Aschoeke/Wikimedia Commons
Figure 4: Man attached to an EEG machine.

Discourse Surrounding Neuromarketing

The majority of all neuromarketing research is taking place in hospitals and university laboratories around the country. While the costs of an EEG machine are not noteworthy, the average MRI machine costs between 1 and 3 million dollars, coupled with an average operating cost of $800,000, in addition to the costs of knowledgeable technicians to run the machines [14].

Supporters

Scientists who support neuromarketing argue that the field should be allowed to grow unrestricted because it incentivizes the private sector to fund research. Private corporations investing in this research hope it will increase profits. Whether or not profits actually increase is only a side effect of some academic scientist’s real goal: furthering the field of neuroscience. When corporations see a possible return on investment, private funding may be much easier to receive than public funding or grants.
Many producers, and even some consumers, argue that neuromarketing creates benefits for society. Producers claim neuromarketing is necessary to stay competitive in a globalized world. If US companies are restricted from pursuing advanced marketing techniques, unrestricted foreign companies will steal market share and impede America’s economic growth. Some consumers claim that if neuromarketing brings companies closer to producing exactly what we desire, there will be less waste created as well as happier consumers.

Critics

Critics fear neuromarketing could infringe on people’s privacy. One critic with this belief is Bruce Alberts, the editor in-chief of Science who stated that he was “very concerned that brain imaging will be used in ways that infringe personal privacy to a totally unacceptable degree” [13]. He also noted that with the majority of neuromarketing companies operating in California, it seems like state legislation restricting what these companies can and cannot do is imminent [13]. If companies learn the biology behind the consumer’s ‘buy button’ how will consumers be able to say no, ever? This thought takes addiction, obesity, and credit card debt to a whole new level.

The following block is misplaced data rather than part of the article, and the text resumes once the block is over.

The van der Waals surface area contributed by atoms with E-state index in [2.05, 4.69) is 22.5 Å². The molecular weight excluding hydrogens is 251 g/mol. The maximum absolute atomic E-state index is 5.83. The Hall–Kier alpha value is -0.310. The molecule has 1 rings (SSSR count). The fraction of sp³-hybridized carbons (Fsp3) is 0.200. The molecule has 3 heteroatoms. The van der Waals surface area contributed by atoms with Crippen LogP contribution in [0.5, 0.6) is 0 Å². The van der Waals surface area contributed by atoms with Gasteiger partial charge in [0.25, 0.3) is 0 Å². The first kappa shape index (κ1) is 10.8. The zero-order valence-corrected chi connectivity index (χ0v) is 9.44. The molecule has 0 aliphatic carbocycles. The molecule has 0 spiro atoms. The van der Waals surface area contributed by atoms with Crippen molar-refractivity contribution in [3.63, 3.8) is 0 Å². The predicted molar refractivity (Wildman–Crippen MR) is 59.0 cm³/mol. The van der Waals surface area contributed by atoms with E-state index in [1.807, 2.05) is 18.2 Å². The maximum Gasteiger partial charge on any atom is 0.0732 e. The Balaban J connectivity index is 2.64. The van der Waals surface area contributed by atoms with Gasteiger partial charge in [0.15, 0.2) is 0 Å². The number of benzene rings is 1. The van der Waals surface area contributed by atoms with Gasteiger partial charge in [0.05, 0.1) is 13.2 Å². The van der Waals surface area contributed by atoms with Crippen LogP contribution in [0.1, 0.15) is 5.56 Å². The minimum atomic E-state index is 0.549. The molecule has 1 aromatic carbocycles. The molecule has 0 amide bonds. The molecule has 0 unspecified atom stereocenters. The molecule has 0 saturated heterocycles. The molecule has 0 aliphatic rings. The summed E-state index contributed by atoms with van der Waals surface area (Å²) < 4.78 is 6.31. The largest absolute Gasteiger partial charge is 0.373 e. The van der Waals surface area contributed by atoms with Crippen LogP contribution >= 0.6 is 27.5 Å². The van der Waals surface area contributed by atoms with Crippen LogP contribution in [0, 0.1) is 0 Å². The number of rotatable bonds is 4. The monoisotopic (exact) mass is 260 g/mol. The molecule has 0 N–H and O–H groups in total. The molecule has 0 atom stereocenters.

Another concern many critics hold is what happens to the patient in need of an MRI machine to maintain health when large corporations are competing for the same machines? For instance, should private companies be allowed to purchase MRI time from university research laboratories and hospitals? Some believe universities should not be allowed to provide research for private companies [13]. More importantly, when a private company pays a hospital big money to use MRI machines for neuromarketing research, some worry hospital patients who need MRI’s will have a lower priority as they may not be paying as much as the private companies [13].

Conclusion

Neuromarketing is a fascinating new convergence of multiple different fields of study including psychology, neuroscience, and economics. It is propelling the understanding of the brain through privately funded research as well as making private companies more competitive in the marketplace. Whether you applaud neuromarketing as it pushes the limits of science, or fear it crosses moral boundaries and should be restricted, there is no doubt, neuromarketing is a topic of the twenty-first century, and we should all hold an educated opinion.

References

    • References